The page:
AMD suggests that DDR5 scalping might delay Ryzen 6000 desktop APU launch on AM5

AMD Ryzen 7000 shown off by CEO Lisa Su

Like many of the stuff based on silicon, the new DDR5 memory standard has also fallen victim to the global chip shortage. As a result of the crisis, massive scalping is going on at online marketplaces like eBay, and companies like Asus are forced to work around them by creating interesting products like this DDR5 to DDR4 adapter for Alder Lake motherboards.

In relation to these high prices, AMD has also issued an early caution that its upcoming Ryzen 6000 desktop APUs featuring integrated RDNA 2 graphics could also be delayed as a result. While the company didn't outright confirm this, it is definitely a throwing caution to the wind scenario that if the high DDR5 prices continue to persist, the possibility of RDNA 2 desktop Rembrandt APUs being delayed is real.

In an interview with Tom's Hardware, AMD's Corporate VP and GM of the Client Channel business, David McAfee said:

One of the dynamics that we do think about a great deal is how and when to introduce that AM5 ecosystem and ensure that the DDR5 supply, as well as pricing of DDR5 memory, is mature and something that's easily attainable for an end-user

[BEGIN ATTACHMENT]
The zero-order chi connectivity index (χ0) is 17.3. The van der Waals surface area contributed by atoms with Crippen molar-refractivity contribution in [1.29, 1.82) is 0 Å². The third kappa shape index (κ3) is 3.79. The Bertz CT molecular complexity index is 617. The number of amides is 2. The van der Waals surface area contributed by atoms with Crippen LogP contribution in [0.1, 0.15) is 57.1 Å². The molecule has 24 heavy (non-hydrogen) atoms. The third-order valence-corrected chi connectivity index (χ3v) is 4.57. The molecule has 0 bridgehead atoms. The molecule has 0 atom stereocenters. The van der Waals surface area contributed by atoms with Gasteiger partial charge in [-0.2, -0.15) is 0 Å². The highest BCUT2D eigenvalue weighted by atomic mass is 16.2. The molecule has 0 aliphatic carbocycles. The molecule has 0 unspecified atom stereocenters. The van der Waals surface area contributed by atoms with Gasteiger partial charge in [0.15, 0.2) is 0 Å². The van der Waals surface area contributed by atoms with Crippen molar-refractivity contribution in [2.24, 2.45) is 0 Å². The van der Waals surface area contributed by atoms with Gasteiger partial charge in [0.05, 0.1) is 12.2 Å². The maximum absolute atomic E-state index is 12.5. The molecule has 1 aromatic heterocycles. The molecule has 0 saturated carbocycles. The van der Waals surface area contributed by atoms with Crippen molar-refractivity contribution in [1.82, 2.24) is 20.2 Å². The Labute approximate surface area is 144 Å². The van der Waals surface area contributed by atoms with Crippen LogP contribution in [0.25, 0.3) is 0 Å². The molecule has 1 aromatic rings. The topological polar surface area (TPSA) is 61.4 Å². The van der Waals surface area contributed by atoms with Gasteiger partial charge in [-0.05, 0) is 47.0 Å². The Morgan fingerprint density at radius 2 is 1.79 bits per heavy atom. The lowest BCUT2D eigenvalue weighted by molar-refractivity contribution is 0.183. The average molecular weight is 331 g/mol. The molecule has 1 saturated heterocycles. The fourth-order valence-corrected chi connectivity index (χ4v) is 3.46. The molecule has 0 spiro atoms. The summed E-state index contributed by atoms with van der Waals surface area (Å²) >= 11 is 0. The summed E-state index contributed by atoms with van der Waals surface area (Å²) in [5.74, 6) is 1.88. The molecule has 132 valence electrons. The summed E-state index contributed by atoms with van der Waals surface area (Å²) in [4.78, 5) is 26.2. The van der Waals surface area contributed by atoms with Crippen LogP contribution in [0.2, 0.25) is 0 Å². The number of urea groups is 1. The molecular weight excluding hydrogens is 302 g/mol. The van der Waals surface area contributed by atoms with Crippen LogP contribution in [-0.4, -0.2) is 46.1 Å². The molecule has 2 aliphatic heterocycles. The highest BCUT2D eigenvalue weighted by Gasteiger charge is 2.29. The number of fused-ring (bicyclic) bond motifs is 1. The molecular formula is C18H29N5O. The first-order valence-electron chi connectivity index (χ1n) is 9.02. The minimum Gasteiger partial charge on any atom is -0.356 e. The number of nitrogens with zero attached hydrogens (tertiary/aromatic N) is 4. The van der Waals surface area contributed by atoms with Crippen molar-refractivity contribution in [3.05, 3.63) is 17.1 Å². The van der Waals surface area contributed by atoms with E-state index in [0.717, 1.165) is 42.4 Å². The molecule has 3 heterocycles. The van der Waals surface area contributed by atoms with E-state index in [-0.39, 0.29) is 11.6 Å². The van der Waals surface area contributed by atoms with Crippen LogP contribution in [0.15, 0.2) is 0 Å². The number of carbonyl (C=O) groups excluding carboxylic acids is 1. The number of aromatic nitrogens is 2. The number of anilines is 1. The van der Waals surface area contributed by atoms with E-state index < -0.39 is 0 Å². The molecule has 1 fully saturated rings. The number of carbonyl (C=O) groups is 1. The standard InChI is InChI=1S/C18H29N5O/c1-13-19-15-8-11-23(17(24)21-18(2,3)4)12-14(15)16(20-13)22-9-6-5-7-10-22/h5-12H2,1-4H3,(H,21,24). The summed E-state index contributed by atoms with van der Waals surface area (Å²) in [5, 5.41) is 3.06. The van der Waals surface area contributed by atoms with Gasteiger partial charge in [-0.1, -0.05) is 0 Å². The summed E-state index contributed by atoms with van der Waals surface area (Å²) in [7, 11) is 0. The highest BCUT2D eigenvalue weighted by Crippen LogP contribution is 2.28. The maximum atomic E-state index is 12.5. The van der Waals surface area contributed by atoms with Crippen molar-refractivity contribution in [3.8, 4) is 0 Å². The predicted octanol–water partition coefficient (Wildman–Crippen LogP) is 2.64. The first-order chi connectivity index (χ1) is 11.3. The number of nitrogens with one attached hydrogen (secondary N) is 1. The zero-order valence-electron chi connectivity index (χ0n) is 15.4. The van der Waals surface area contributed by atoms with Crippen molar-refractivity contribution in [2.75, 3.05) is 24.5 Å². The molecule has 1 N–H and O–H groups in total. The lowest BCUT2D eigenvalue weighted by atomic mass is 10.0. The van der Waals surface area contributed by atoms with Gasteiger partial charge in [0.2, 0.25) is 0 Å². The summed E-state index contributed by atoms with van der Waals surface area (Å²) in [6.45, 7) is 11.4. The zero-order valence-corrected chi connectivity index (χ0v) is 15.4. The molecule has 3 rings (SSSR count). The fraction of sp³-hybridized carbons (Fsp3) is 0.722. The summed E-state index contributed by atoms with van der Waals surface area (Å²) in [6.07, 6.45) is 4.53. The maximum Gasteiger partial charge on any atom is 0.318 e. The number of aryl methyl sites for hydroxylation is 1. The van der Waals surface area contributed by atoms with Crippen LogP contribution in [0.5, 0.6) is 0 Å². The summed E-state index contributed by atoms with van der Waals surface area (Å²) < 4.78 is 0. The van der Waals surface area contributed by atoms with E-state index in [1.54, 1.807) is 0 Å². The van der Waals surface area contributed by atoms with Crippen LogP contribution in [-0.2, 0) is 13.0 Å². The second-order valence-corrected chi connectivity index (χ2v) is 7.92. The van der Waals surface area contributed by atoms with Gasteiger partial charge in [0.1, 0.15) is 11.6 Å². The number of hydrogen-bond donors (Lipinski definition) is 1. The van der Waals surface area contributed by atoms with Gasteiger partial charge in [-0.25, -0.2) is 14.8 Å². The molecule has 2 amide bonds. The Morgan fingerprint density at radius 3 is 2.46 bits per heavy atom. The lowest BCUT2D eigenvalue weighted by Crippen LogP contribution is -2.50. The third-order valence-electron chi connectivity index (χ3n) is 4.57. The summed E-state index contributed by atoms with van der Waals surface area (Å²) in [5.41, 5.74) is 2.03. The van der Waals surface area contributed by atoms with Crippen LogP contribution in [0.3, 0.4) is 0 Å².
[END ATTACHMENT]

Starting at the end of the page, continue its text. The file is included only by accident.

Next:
And so there may be other forces beyond the product itself that slow down or meter the introduction of APUs into that AM5 socket.

AMD briefly talked about its upcoming Socket AM5 and next-gen Zen 4-based Ryzen 7000 CPUs at CES 2022 (images below). It also launched the mobile RDNA 2 Ryzen 6000 Rembrandt parts at the event.

AMD Socket AM5 render and features
AMD Ryzen 7000 processor render

AM5 will be a massive departure for AMD as it will be the first AMD mainstream CPU socket to use a land-grid array (LGA) design. And alongside DDR5, Socket AM5 will also introduce PCIe 5.0 for AMD desktop systems, something Intel has already done with its Alder Lake-S CPUs.

Source: Tom's Hardware

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